I brought it with me when I moved to Oregon, but I’ve almost never used it here because real Oregonians don’t use umbrellas.  We mostly get by with a good hooded rain jacket. In fact, I don’t actually own a winter coat, I just wear a fleece or hoodie under my raincoat. Our winter rains are usually the misty kind and so this arrangement usually works perfectly fine.

But this week is different.

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Heavy rain and floods are forecast and I wouldn’t have even thought about my umbrella, except that I have bus dismissal duty after school this week. The area I have to monitor isn’t covered and, I didn’t think my simple water-resistant shell + hoodie would cut it. So, I pulled my umbrella out of the closet and brought it to school yesterday.

I was grateful for it when I walked into school yesterday in a torrential downpour

I was grateful for it at 3:45 yesterday as I waved cars forward to pick kids up in the pouring rain.

I will be grateful for it most of the week, I think.

Some days, real Oregonians, need umbrellas.

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Listening to the rain #SOL15

15 Mar

My dad always told us his favorite poem was Fog by Carl Sandburg.I’m not sure he liked it because of what it said or because it was a short one he could remember.

 

The fog comes
on little cat feet.
It sits looking
over harbor and city
on silent haunches
and then moves on.
I spoke to my soon to be 84 year old mom on the phone yesterday and she told me it was foggy where they lived, and it hadn’t burned off as she had expected. I told her we were having fairly heavy rain and it seems will continue today and into tomorrow. Here is the forecast:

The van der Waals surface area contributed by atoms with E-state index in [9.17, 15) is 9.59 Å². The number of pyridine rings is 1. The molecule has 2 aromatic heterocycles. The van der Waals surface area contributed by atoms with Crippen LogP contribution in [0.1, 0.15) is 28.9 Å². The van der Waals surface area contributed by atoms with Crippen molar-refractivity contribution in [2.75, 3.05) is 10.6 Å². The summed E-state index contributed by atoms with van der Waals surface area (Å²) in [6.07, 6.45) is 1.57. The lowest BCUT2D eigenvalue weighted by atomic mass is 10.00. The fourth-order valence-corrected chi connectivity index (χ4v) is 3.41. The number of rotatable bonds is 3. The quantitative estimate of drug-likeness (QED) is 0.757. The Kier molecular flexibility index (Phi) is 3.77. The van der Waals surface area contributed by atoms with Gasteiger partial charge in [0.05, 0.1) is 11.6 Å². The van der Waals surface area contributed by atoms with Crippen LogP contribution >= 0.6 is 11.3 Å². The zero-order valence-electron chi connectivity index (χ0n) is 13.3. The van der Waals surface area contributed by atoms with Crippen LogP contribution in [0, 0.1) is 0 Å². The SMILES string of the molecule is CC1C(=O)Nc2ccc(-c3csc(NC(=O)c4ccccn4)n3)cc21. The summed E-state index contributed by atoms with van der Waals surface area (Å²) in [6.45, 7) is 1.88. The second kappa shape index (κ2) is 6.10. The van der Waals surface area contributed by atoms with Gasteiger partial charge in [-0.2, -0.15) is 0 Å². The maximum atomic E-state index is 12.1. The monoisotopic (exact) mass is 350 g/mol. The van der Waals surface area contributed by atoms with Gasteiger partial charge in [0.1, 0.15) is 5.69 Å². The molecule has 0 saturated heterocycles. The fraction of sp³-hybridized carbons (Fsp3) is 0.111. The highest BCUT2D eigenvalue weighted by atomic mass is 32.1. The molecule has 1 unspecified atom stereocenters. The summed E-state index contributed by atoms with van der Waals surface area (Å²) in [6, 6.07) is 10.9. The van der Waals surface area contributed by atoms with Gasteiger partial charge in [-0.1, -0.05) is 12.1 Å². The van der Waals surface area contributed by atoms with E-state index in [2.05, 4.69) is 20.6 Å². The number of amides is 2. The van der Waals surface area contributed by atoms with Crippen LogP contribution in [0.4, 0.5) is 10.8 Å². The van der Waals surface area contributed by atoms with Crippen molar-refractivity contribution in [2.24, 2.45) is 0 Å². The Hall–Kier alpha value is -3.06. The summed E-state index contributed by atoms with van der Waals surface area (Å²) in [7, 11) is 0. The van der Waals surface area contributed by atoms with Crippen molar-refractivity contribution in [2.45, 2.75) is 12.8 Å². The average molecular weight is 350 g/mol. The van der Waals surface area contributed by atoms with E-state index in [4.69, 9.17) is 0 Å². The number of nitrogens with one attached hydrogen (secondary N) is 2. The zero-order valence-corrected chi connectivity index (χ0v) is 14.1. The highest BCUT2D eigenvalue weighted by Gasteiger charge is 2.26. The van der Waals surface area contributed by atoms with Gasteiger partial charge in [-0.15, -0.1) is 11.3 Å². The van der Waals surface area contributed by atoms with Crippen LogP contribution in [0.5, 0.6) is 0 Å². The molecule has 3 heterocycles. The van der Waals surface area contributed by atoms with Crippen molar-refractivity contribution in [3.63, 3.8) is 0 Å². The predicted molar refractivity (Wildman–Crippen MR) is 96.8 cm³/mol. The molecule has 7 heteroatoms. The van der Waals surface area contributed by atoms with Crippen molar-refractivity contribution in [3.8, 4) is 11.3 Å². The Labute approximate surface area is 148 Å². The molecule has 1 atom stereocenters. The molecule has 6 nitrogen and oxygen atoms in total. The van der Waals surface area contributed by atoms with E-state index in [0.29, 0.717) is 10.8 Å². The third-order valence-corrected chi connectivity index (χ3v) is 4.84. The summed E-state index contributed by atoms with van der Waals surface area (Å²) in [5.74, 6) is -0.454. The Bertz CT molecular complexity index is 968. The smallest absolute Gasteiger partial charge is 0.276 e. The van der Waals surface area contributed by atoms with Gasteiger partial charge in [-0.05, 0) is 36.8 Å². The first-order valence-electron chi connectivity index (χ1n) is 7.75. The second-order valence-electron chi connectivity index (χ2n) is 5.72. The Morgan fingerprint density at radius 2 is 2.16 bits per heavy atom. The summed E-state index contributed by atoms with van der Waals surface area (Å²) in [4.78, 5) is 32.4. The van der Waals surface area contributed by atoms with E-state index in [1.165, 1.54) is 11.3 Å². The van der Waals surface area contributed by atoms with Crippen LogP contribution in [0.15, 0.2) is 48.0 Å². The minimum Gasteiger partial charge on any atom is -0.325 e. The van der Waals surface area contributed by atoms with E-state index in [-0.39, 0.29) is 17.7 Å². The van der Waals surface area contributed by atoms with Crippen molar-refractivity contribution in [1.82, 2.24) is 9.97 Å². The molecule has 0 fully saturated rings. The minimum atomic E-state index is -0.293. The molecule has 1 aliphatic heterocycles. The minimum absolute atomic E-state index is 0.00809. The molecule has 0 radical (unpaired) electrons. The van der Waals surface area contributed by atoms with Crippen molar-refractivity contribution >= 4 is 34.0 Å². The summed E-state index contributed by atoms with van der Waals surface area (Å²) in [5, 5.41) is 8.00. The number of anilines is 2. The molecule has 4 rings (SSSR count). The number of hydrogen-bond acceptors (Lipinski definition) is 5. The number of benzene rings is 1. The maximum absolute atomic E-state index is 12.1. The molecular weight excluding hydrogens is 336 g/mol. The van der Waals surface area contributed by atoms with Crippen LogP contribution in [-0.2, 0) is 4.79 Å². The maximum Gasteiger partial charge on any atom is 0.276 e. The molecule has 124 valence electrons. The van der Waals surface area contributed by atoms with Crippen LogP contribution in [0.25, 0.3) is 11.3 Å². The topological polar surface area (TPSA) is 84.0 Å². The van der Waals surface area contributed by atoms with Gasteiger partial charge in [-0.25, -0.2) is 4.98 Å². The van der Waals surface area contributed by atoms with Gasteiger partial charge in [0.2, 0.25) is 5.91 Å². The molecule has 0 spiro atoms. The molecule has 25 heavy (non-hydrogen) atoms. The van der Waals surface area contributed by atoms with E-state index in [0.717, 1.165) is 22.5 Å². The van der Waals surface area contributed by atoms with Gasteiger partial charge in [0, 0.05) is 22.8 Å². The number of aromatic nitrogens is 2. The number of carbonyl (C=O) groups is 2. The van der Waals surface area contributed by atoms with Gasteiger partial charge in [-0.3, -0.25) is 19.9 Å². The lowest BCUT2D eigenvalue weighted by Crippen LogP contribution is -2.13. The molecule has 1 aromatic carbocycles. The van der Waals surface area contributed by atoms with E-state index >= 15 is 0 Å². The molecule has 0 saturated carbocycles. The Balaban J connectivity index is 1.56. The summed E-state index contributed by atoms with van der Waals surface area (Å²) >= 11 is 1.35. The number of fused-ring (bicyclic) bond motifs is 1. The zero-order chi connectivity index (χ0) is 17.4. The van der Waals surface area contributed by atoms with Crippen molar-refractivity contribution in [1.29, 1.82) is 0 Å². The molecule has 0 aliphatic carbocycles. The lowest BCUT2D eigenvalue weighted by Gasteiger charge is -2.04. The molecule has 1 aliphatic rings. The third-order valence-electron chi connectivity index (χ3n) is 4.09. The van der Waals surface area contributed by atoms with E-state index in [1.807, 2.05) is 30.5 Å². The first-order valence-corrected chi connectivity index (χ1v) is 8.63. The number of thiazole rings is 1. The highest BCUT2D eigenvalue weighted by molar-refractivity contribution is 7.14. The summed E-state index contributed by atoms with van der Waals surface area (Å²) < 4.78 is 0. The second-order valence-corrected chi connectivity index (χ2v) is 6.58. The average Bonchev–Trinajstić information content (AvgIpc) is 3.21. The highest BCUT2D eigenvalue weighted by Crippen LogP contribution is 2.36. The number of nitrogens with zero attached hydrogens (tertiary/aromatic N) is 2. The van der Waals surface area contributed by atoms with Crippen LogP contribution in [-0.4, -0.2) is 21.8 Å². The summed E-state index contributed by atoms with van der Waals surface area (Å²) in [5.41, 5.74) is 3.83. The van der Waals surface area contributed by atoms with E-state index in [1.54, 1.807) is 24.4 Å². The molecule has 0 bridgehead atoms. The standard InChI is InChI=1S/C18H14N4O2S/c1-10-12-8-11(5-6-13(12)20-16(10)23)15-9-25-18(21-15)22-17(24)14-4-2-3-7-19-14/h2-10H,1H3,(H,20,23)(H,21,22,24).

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It rained steadily all night and I had the window open because I like to listen to the sound of rain at night. It brings back a lot of memories. Good ones mostly. So, I thought I would try my hand at creating a Carl Sandburg-like poem about the rain.
The rain comes
on centipede feet.
It runs swiftly
over rooftop and eaves
flowing down drainpipes
and then moves on.

It’s raining again

24 Sep

I was happy to see the arrival of the Autumnal Equinox this week. I was overjoyed to see the return of the rain yesterday. Lucy was not as happy.

Lucy_Sorrowful

While arthritic Fiona plods forward, rain or shine, Lucy is a fair-weather basset. Quite frankly she hates the rain. Although she is a native Oregonian, she huddles close to buildings and does her business, quite inconveniently, under bushes to avoid getting wet.

If bassets could tiptoe, I would say she tiptoes along, trying to keep her feet dry, even on a misty sort of Pacific Northwest morning. Meanwhile, my eyes roll back in my head. Fiona remains oblivious to all Lucy’s shenanigans. She is a meat and potatoes sort of girl. Get out, walk, so the business, walk some more, go home and nap.

If I recall correctly, Lucy will come around to the rain. By the time Autumn has become Winter, she will manage to walk normally through most. She might even suffer through cooperating on a short walk in light ran. But when a big storm rolls in, we are all happy to huddle and tiptoe and get back to the comfort of our home.

 

 

Randy Ribay